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  6.  6
    Robin Cooper & Staffan Larsson, Accommodation and Reaccommodation in Dialogue.
    1This work was supported in part by the projects TRINDI (Task Oriented Instructional Dialogue), EC Project LE4-8314, SDS (Swedish Dialogue Systems), NUTEK/HSFR Language Technology Project F1472/1997, INDI (Information Exchange in Dialogue), Riksbankens Jubileumsfond 1997-0134, and SIRIDUS (Specification, Interaction, Reconfiguration in Dialogue Understanding Systems), EC Project IST-1999-10516, and ILT (Interactive Language Technology), Vinnova Project 2001-6340. To appear in Presuppositions and Discourse ed. by Rainer Bäuerle, Uwe Reyle and Thomas Ede Zimmermann, Elsevier, Amsterdam.
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  7. Helen Fielding, Hiltmann Gabrielle, Olkowski Dorothea & Reichold Anne (eds.) (2007). The Other: Feminist Reflections in Ethics. Palgrave Macmillan.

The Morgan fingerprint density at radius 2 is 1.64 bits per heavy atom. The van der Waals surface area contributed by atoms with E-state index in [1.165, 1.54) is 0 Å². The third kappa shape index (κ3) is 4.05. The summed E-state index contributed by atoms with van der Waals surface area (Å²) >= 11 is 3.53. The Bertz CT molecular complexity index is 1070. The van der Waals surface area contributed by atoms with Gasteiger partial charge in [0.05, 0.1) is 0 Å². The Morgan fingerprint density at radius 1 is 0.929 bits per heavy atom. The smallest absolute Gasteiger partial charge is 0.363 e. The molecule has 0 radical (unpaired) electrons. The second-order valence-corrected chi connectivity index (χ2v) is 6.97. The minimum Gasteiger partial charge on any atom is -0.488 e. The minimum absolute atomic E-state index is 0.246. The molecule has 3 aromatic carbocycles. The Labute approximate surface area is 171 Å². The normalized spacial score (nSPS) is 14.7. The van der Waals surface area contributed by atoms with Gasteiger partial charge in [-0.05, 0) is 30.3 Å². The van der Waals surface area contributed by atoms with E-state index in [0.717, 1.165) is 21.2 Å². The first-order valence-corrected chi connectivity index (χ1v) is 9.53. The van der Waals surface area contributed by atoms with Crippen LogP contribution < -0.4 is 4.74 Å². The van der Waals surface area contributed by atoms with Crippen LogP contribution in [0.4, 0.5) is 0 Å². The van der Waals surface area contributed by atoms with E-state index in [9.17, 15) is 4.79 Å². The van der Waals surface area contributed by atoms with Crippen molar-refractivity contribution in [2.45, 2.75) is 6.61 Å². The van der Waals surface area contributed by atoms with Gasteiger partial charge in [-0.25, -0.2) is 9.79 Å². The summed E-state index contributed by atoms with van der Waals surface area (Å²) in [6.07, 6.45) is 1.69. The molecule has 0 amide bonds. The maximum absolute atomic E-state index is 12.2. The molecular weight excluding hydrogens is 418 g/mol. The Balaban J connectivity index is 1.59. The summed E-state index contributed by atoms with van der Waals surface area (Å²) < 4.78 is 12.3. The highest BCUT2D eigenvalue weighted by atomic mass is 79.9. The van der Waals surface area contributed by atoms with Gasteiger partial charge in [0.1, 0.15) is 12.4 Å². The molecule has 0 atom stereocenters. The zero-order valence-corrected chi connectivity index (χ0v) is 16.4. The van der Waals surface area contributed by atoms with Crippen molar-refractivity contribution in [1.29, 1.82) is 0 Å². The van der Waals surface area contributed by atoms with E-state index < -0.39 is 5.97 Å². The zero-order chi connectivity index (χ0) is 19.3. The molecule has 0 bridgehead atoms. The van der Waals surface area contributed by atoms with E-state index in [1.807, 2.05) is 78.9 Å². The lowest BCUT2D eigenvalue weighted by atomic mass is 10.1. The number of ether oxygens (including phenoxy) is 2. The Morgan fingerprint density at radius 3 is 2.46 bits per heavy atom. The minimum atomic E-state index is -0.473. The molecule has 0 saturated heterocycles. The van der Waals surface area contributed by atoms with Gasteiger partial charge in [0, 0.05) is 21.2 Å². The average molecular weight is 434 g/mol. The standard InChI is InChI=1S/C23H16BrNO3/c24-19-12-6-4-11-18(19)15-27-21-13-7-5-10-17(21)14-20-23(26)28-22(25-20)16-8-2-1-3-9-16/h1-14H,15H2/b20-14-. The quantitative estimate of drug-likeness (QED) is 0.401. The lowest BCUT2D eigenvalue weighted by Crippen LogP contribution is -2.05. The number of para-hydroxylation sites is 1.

The western philosophical tradition, with its focus on universal concepts and a presumed neuter, but ultimately male subject, has only relatively recently become open to the question of alterity, in particular the alterity of woman as the other of man. The essays of this volume reflect in particular on the ethical implications of taking the feminine other into account. This necessitates a rethinking of the implicit structures of Western philosophy which continue to exclude women as subjects who contribute to the (...)
     
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  8. Marjorie Hope Nicolson (ed.) (1992). The Conway Letters: The Correspondence of Anne, Viscountess Conway, Henry More, and Their Friends, 1642-1684. Clarendon Press.
    A scholarly edition of letters by Anne, Viscountess Conway, Henry More, and their friends. The edition presents an authoritative text, together with an introduction, commentary notes, and scholarly apparatus.
     
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  9.  52
    Aaron Simmons (2007). A Critique of Mary Anne Warren's Weak Animal Rights View. Environmental Ethics 29 (3):267-278.